I didn’t know what to do. I’m a therapist, yes, but I’m also human and in that moment my training and education went out the window and suddenly all I saw was my insecurities and fears – I was a failure, I was weak, and I was letting the ones I love down. Not a particularly fun ocean of thought to play in, especially if you stay in it for too long it can start to feel like you’re drowning.

Open yourself to others and allow yourself to feel/grieve

After the initial shock of loss there is a tendency to do one of two things: sit in the middle of the metaphorical ocean slowly drowning form an overwhelming number of emotions and thoughts left in its wake or bury those emotions deep down and tell yourself to get on with your life. I tried the former, attempting to disconnect from my emotions through the guise of logic, thinking my focus needed to be on finding a replacement for the things I lost. I made it my mission to occupy my time with meet-ups, interviews and/or anything that would keep me busy (aka distracted). I knew better but again, I’m human. It wasn’t until my wife made a comment – about how well I was handling the job loss – and then asked how I was really feeling that I realized what I was doing. Of course, after a meeting with a few friends… therapist friends… the following day doubly confirmed that I needed to do what I do for my clients; take a few days/weeks to work through all the emotions I had neglected and reach out to others when I needed support or started to feel overwhelmed.

Living with loss is simple, but very difficult.

Acknowledge it, feel it and talk about it. That’s it. I don’t intend for that to sound easy, because I know it’s not. To use the ocean metaphor again, loss comes in waves and just as I described before; at first it can feel like you’re drowning but, as you begin to open up and talk about your loss those waves will hit you less hard and less frequent. The last thing I want to leave you with is something that absolutely needs to be said.

There is no timeline to understanding, acknowledging and living with loss. There is no manual, book or person that says you need to be at that shoreline by a certain date or time. As I’ve already said, loss can be a powerful influence on your life and it’s important that you take the time you need and reach out to the people you trust to successfully work through it.

To schedule an appointment with Kendall Campbell, LMFT-Associate, call 512-920-3654.

The Practice ATX

512-861-4131

Six Boundaries that Can Change Your Life

Snapwire/CC0

Snapwire/CC0

Why are boundaries important?

Last month, my colleague, Caroline, shared with you the purpose and benefits of saying “no” and it’s absolute importance when setting healthy boundaries in her blog post, "When Saying No is Actually Saying Yes." She helped us recognize and acknowledge our feelings around setting effective boundaries and in the process sparked additional intrigue for me…how do we know what healthy boundaries are and how do we know how they’ve been crossed?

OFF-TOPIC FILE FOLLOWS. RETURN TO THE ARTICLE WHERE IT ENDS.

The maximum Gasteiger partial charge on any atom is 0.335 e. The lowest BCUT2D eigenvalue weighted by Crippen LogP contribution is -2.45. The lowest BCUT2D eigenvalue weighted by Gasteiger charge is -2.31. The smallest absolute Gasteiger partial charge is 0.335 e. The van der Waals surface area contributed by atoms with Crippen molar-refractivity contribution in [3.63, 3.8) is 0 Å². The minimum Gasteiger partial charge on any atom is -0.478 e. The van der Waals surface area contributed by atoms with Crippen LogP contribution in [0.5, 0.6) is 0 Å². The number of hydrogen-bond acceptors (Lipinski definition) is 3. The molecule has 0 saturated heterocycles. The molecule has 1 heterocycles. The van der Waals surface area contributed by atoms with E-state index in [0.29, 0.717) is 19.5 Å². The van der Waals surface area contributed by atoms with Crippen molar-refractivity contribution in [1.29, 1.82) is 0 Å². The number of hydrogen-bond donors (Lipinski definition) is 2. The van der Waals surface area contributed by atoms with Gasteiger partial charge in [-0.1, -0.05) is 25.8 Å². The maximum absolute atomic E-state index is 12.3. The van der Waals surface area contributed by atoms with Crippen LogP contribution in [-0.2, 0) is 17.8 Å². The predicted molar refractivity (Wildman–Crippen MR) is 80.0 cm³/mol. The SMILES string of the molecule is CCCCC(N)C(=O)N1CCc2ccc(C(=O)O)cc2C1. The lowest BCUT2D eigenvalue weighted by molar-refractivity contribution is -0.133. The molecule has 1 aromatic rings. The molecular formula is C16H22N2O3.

To help us build this emotional intelligence and self-awareness, it’s helpful to explore the moments that you are feeling that distress to discover what boundary violations are occurring. Understanding these six types of boundaries will help us establish healthier boundaries with others and cultivate a healthier sense of self overall.

What kinds of boundaries are there?

1. Physical

These boundaries include personal space and physical touch. Has anyone ever rummaged through your purse without asking or hugged you after just meeting them? Do either of these examples make you squirm? That reactivity is your body telling you a physical boundary, whether it’s your personal body space or your personal environment, has been violated. You’re likely to welcome a hug from a long-time friend over a stranger on the street, just as you are likely to be more comfortable allowing your daughter to grab your phone out of your purse than you might be with a passerby in the store. Healthy physical boundaries include an awareness of what’s appropriate in varying settings and relationships.

2. Emotional

These boundaries refer to our feelings, including our expressiveness of them. These can be violated when we are criticized or invalidated. Has anyone ever said to you “there’s no reason to be upset” or “you’re making a big deal out of nothing.” Even if they’re trying to console you, this can feel damaging and leave us feeling unheard and dismissed. You’re likely to be more vulnerable and confide in a friend who has been through multiple life transitions with you compared to a blind date that you’re meeting for the first time. Healthy emotional boundaries include personal limitations we set for sharing personal information, which includes when this information is shared and with whom.

3. Intellectual

These boundaries are slightly less obvious, yet likely happen more often than we think. Intellectual boundaries refer to our thoughts and ideas and are often violated when someone dismisses or belittles them. Have you ever had an idea you were excited about that was quickly shut down by someone you shared it with, leaving you feeling like you wanted to hide in a hole for weeks afterwards? Or maybe you’ve shared some insight on a political topic (who hasn’t these days) and been berated about it from an opposing party? It happens all the time. Healthy intellectual boundaries will include respectfulness and a willingness to understand not only one’s own ideas and values but others as well, even if they are opposing of our own.

4. Sexual

These boundaries compile the physical, emotional and intellectual aspects of sexuality. What does this mean? Essentially any unwanted sexual touch, ogling from others, sexual comments, or pressure to engage in sexual acts can qualify as a destruction of a sexual boundary. Curious about what the #MeToo movement represents? This is it folks – violated sexual boundaries. Healthy sexual boundaries will include consent, mutual agreement, respect and understanding of limits and desires that have been discussed between intimate or sexual partners.